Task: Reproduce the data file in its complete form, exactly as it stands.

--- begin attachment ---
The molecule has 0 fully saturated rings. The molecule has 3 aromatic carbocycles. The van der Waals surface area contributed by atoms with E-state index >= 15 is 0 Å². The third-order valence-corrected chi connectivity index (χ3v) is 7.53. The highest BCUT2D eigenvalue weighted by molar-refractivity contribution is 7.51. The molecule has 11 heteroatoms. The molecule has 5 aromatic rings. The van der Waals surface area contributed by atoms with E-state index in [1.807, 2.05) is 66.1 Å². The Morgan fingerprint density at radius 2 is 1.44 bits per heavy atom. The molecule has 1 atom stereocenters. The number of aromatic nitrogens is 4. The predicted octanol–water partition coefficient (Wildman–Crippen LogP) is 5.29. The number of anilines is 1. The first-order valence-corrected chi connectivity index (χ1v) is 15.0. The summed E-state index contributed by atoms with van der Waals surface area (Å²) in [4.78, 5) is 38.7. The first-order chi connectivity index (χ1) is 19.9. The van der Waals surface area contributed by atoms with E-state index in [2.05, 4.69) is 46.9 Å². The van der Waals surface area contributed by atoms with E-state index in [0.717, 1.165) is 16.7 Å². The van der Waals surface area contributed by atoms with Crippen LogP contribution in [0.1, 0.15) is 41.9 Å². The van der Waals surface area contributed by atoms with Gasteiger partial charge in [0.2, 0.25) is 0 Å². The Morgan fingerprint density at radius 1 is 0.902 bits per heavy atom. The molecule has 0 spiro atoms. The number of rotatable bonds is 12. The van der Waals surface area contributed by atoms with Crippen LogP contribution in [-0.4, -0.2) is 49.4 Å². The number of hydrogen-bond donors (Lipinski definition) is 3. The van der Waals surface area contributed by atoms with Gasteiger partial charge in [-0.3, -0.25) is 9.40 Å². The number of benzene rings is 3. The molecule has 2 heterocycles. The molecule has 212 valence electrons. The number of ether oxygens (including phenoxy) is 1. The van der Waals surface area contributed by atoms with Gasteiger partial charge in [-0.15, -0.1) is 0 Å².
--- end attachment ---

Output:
The molecule has 0 fully saturated rings. The molecule has 3 aromatic carbocycles. The van der Waals surface area contributed by atoms with E-state index >= 15 is 0 Å². The third-order valence-corrected chi connectivity index (χ3v) is 7.53. The highest BCUT2D eigenvalue weighted by molar-refractivity contribution is 7.51. The molecule has 11 heteroatoms. The molecule has 5 aromatic rings. The van der Waals surface area contributed by atoms with E-state index in [1.807, 2.05) is 66.1 Å². The Morgan fingerprint density at radius 2 is 1.44 bits per heavy atom. The molecule has 1 atom stereocenters. The number of aromatic nitrogens is 4. The predicted octanol–water partition coefficient (Wildman–Crippen LogP) is 5.29. The number of anilines is 1. The first-order valence-corrected chi connectivity index (χ1v) is 15.0. The summed E-state index contributed by atoms with van der Waals surface area (Å²) in [4.78, 5) is 38.7. The first-order chi connectivity index (χ1) is 19.9. The van der Waals surface area contributed by atoms with E-state index in [2.05, 4.69) is 46.9 Å². The van der Waals surface area contributed by atoms with E-state index in [0.717, 1.165) is 16.7 Å². The van der Waals surface area contributed by atoms with Crippen LogP contribution in [0.1, 0.15) is 41.9 Å². The van der Waals surface area contributed by atoms with Gasteiger partial charge in [0.2, 0.25) is 0 Å². The Morgan fingerprint density at radius 1 is 0.902 bits per heavy atom. The molecule has 0 spiro atoms. The number of rotatable bonds is 12. The van der Waals surface area contributed by atoms with Crippen LogP contribution in [-0.4, -0.2) is 49.4 Å². The number of hydrogen-bond donors (Lipinski definition) is 3. The van der Waals surface area contributed by atoms with Gasteiger partial charge in [-0.3, -0.25) is 9.40 Å². The number of benzene rings is 3. The molecule has 2 heterocycles. The molecule has 212 valence electrons. The number of ether oxygens (including phenoxy) is 1. The van der Waals surface area contributed by atoms with Gasteiger partial charge in [-0.15, -0.1) is 0 Å².